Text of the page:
Frozen Shoulder

Frozen shoulder (also called adhesive capsulitis) is a condition that occurs when the connective tissue surrounding the shoulder joint becomes inflamed and thickened, resulting in loss of movement, and pain or stiffness in your shoulder.

The pain and loss of movement can affect your daily activities as it can make it difficult to move your arm or lift objects.

There are two main categories of frozen shoulder:

  • Primary frozen shoulder: Also known as idiopathic frozen shoulder, which means it occurs with no obvious cause.
  • Secondary frozen shoulder: This condition is typically caused by an underlying medical condition or an injury of the shoulder joint.

What are the symptoms of frozen shoulder?

Frozen shoulder typically develops slowly over time and can last anywhere from a few months to several years. Symptoms include:

  • Pain: The most obvious symptom of a frozen shoulder is a sharp or dull pain that worsens when moving the shoulder.
  • Stiffness and limited mobility: There is also significant reduction or limitation in the shoulder's range of motion, making it difficult to move the arm in certain directions or perform simple activities such as brushing hair or reaching for objects.
  • Weakness: Due to pain, stiffness, and limited mobility, the muscles around the shoulder may become weaker, leading to even more difficulty in performing everyday activities.

What are the risk factors of frozen shoulder?

Following are factors that can increase the risk of frozen shoulder:

  • Age: Common in individuals older than 40 years old.
  • Gender: Women are at a higher risk to develop frozen shoulder compared to men.
  • Underlying medical conditions: Individuals with endocrine disorders such as diabetes, thyroid problems, or those who have undergone shoulder surgery.
  • Prolonged immobilisation: Prolonged immobilisation of the shoulder after injury or pain that limits shoulder movement.

How is frozen shoulder diagnosed?

Diagnosis is made based on various investigations. Your doctor will first evaluate your medical history and symptoms before conducting a physical examination.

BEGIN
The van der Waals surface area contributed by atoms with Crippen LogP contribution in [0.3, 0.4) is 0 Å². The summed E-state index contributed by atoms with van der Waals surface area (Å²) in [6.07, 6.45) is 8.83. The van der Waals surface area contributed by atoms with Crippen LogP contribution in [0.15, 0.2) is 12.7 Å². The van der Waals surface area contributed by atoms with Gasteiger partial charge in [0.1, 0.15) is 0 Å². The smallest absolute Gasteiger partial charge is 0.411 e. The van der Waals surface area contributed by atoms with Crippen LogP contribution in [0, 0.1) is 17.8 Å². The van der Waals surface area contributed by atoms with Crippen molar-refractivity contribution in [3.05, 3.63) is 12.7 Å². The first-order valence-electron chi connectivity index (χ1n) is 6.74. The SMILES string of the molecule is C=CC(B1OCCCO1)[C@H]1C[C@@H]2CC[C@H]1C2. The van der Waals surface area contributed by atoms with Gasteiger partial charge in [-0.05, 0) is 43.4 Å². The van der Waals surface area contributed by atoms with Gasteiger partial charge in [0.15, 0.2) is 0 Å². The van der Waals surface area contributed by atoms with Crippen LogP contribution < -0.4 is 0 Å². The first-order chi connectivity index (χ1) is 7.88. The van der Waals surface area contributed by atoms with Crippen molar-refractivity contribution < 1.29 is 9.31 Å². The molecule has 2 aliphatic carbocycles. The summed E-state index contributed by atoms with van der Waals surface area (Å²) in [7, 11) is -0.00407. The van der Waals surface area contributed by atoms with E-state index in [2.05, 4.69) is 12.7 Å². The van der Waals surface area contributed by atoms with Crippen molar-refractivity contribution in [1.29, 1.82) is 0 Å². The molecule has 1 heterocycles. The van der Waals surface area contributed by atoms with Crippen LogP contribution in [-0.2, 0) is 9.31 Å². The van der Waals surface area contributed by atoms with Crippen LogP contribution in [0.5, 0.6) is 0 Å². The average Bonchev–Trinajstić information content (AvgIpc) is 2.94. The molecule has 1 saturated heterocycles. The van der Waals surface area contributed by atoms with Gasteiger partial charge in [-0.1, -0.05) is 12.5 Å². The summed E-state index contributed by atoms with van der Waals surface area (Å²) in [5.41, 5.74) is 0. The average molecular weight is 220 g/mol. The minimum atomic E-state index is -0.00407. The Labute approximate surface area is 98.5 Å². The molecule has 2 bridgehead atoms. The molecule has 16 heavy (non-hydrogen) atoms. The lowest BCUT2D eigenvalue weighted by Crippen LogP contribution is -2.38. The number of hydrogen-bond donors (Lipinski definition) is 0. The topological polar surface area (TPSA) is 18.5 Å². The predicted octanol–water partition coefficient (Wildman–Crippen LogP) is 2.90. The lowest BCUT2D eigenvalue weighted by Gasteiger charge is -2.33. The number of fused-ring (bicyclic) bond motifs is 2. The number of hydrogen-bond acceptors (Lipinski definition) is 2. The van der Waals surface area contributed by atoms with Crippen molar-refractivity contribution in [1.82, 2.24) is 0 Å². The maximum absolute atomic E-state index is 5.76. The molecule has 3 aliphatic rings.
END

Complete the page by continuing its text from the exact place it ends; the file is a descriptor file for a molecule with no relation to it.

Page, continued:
During a physical examination, your doctor will evaluate the range of motion in your shoulder joint and check for any signs of inflammation or muscle weakness.

Imaging tests such as X-ray and MRI may also be done to evaluate the extent of injury and rule out other causes of pain. An X-ray can help rule out other conditions, such as arthritis or a fracture. An MRI can provide a more detailed view of the soft tissues in the shoulder joint.

How is frozen shoulder treated?

Treatment for frozen shoulder typically involves a combination of pain management and physiotherapy.

  • Pain management:
    • Nonsteroidal anti-inflammatory drugs (NSAIDs) can help to reduce pain and inflammation.
    • Applying heat or cold pack to the affected shoulder can help relieve pain and reduce inflammation. Heat therapy improves blood flow and loosens muscles. Cold therapy reduces swelling and numbs pain.
  • Physiotherapy: Exercises to improve range of motion and strengthen the muscles around the shoulder joint.
  • Surgery: Surgery to release the tight joint capsule may be considered if symptoms persist and all other treatments have not been successful.

Book an appointment at Pantai Hospitals

A dedicated and expert team of Orthopaedic specialists at Pantai Hospital is available for consultation to provide the best care and assistance.

Get in touch with us to book an appointment today if you have concerns or questions regarding frozen shoulder. We assure you the best possible care tailored to your specific needs.

Pantai Hospital has been accredited by the Malaysian Society for Quality in Health (MSQH) for its commitment to patient safety and service quality.

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